On Jan. 31, 2011 photo, razor wire sits atop a border fence as a building in the Mexican border city of Tijuana sits behind, as seen from San Diego. (AP Photo/Gregory Bull)
Felicitas Gurrola defies the image of today's typical Mexican smuggler. At 84, she directed a female-dominated ring that led 80 people a month to the Los Angeles area — and she managed to hang on to a family-run smuggling business for more than 40 years when most mom-and-pop rings were driven out by increasingly violent men who lead illegal immigrants on perilous routes.
The octogenarian has agreed to plead guilty Friday to charges that she led a ring of smugglers who guided migrants to the United States illegally with imposter documents, her attorney said. The route she used from Tijuana, Mexico, to San Diego is the busiest U.S. border crossing. Guides then took the illegal migrants to the Los Angeles area.
When she began, Gurrola and her family were typical of other smugglers. But mom-and-pop organizations have faded away over the last decade as border security has increased and larger, more violent organizations have muscled smaller competitors aside.
Despite all that, Gurrola wasn't deterred, as outlined in an affidavit by a U.S. Immigration and Customs Enforcement. Migrants who met her at Tijuana's Suites Royal Hotel were given immigration documents belonging to others and told to memorize the information, according to the ICE affidavit. Officials say they were taken to a beauty salon to look more like the photos on the documents.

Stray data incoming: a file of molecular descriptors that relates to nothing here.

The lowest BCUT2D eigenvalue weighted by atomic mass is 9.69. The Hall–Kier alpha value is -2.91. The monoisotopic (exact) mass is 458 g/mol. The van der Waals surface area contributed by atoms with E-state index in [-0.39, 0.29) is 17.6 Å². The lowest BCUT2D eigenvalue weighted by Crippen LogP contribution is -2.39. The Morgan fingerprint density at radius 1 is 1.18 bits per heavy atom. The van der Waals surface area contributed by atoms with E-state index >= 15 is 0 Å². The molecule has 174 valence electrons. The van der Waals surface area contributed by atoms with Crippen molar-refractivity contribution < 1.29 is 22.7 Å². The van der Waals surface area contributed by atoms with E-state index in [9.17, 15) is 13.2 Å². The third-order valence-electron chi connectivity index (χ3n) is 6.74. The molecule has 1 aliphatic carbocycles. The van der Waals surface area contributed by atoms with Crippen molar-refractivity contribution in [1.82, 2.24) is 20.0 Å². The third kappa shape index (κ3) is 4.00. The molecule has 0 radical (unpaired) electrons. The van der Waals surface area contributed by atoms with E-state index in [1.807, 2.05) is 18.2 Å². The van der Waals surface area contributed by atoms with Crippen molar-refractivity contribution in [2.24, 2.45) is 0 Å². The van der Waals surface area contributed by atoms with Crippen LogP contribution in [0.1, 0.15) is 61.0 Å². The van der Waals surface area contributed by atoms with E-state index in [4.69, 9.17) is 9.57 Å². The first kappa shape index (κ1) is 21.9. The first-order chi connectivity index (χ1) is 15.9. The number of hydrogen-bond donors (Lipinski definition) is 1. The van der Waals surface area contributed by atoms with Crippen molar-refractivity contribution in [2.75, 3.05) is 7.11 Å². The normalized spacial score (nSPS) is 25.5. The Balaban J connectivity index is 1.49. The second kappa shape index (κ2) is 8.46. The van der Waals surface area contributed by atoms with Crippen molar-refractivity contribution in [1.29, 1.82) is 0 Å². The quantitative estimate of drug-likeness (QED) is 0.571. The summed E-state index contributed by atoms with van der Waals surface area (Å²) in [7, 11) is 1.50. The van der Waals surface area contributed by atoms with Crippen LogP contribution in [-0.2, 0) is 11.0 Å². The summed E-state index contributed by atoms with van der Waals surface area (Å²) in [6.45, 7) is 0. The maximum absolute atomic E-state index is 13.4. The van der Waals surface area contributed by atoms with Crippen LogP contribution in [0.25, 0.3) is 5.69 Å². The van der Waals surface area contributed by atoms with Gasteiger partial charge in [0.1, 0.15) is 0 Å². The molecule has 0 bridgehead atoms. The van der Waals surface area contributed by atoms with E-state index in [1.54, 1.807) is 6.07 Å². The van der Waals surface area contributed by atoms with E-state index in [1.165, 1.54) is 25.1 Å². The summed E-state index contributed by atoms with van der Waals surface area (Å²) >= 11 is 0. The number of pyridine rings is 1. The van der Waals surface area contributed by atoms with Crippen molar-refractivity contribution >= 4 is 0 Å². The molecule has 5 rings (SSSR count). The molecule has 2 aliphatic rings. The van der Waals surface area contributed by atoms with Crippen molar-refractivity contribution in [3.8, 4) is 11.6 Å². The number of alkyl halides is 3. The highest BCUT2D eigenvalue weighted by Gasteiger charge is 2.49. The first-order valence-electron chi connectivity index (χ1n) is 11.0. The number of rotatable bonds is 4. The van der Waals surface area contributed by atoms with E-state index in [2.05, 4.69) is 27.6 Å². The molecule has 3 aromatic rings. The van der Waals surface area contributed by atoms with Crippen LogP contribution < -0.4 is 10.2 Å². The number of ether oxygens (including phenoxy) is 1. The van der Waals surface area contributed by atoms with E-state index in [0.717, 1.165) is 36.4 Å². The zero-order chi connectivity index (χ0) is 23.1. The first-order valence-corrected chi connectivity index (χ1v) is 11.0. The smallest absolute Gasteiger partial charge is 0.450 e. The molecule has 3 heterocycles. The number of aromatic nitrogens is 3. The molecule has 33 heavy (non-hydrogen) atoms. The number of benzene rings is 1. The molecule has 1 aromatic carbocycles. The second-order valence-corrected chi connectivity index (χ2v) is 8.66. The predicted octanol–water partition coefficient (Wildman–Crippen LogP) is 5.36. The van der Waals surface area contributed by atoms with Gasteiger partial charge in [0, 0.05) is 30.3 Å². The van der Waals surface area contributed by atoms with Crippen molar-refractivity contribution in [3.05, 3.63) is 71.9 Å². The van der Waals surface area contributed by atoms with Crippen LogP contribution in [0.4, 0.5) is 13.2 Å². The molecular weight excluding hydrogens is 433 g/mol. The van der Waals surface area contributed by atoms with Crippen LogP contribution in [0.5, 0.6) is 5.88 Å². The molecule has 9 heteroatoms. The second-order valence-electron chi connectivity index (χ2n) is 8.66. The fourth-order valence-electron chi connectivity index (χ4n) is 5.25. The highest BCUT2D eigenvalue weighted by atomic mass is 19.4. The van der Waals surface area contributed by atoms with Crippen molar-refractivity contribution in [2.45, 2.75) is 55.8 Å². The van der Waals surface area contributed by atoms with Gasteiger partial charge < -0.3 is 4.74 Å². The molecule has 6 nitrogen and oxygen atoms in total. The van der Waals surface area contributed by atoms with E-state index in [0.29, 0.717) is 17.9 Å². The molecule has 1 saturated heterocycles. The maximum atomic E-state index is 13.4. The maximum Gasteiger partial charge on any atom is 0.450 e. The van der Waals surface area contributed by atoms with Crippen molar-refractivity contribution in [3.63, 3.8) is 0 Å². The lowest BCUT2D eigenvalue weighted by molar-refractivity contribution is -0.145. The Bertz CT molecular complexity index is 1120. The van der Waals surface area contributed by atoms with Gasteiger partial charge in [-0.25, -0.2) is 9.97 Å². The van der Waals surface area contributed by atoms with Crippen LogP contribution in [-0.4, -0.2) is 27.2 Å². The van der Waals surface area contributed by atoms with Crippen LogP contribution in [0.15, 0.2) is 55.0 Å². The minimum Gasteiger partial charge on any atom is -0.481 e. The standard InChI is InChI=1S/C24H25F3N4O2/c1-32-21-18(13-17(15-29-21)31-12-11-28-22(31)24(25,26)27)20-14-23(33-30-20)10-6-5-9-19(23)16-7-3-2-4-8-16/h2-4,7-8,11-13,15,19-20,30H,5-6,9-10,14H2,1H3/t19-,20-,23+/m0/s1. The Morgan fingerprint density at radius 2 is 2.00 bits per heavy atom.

Guides accompanied them to the San Ysidro border crossing and then on commercial buses to the Los Angeles area, where they got paid in cash by the migrants' families, usually around $3,500 a person, according to an affidavit.
The organization handled between 60 and 80 migrants a month during peak times and between 40 and 60 month during slower patches, the affidavit says. That amounts to monthly revenue of about $280,000 in peak times.
The April 1 affidavit says Gurrola is 84 years old.
She was indicted for immigrant smuggling in 1982 but fled to Mexico, according to the affidavit. She boasted that she smuggled immigrants for more than 40 years in one wire intercept during the ICE investigation that began in 2009.
Gurrola, who lived in the San Diego suburb of Chula Vista, and 10 others were charged in April with immigrant smuggling, including her daughter, a woman who managed the Tijuana hotel and several guides.
Gurrola has agreed to plead guilty in federal court to conspiracy to bring in illegal aliens for financial gain, Thomas Matthews, her attorney, said Wednesday. Under an agreement with prosecutors, the government will seek no more than three years and one month in prison, he said.
Her daughter, Hilda Moreno Gurrola, agreed to plead guilty to the same charge, said David Baker, her attorney. She will face at least five years in prison but could ask a judge for less time if certain conditions are met, he said.
"The amazing thing about this organization is that it was all run by women, even the foot guides," Baker said.
Debra Hartman, a spokeswoman for the U.S. attorney's office in San Diego, and Daniel Zipp, the prosecutor handling the case, did not respond to messages seeking comment.